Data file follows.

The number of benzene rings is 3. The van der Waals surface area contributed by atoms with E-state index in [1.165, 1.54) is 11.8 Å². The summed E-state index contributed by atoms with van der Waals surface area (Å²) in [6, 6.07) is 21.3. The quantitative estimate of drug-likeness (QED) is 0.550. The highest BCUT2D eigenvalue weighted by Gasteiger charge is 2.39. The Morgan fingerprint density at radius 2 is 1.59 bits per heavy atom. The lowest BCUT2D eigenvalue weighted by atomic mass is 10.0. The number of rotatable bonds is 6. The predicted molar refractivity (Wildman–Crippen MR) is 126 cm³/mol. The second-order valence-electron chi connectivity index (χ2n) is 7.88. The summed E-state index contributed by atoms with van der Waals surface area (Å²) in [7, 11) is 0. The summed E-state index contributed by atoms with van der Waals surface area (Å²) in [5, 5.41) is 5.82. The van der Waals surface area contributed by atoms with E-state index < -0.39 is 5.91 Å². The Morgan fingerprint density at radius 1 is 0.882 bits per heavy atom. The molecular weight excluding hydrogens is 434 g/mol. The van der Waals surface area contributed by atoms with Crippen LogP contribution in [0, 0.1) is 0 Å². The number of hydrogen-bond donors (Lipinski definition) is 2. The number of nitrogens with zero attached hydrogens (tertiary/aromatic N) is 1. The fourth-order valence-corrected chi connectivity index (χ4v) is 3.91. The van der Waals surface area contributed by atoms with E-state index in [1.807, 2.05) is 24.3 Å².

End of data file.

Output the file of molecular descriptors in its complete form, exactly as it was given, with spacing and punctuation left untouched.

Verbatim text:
The number of benzene rings is 3. The van der Waals surface area contributed by atoms with E-state index in [1.165, 1.54) is 11.8 Å². The summed E-state index contributed by atoms with van der Waals surface area (Å²) in [6, 6.07) is 21.3. The quantitative estimate of drug-likeness (QED) is 0.550. The highest BCUT2D eigenvalue weighted by Gasteiger charge is 2.39. The Morgan fingerprint density at radius 2 is 1.59 bits per heavy atom. The lowest BCUT2D eigenvalue weighted by atomic mass is 10.0. The number of rotatable bonds is 6. The predicted molar refractivity (Wildman–Crippen MR) is 126 cm³/mol. The second-order valence-electron chi connectivity index (χ2n) is 7.88. The summed E-state index contributed by atoms with van der Waals surface area (Å²) in [7, 11) is 0. The summed E-state index contributed by atoms with van der Waals surface area (Å²) in [5, 5.41) is 5.82. The van der Waals surface area contributed by atoms with E-state index < -0.39 is 5.91 Å². The Morgan fingerprint density at radius 1 is 0.882 bits per heavy atom. The molecular weight excluding hydrogens is 434 g/mol. The van der Waals surface area contributed by atoms with Crippen LogP contribution in [0, 0.1) is 0 Å². The number of hydrogen-bond donors (Lipinski definition) is 2. The number of nitrogens with zero attached hydrogens (tertiary/aromatic N) is 1. The fourth-order valence-corrected chi connectivity index (χ4v) is 3.91. The van der Waals surface area contributed by atoms with E-state index in [1.807, 2.05) is 24.3 Å².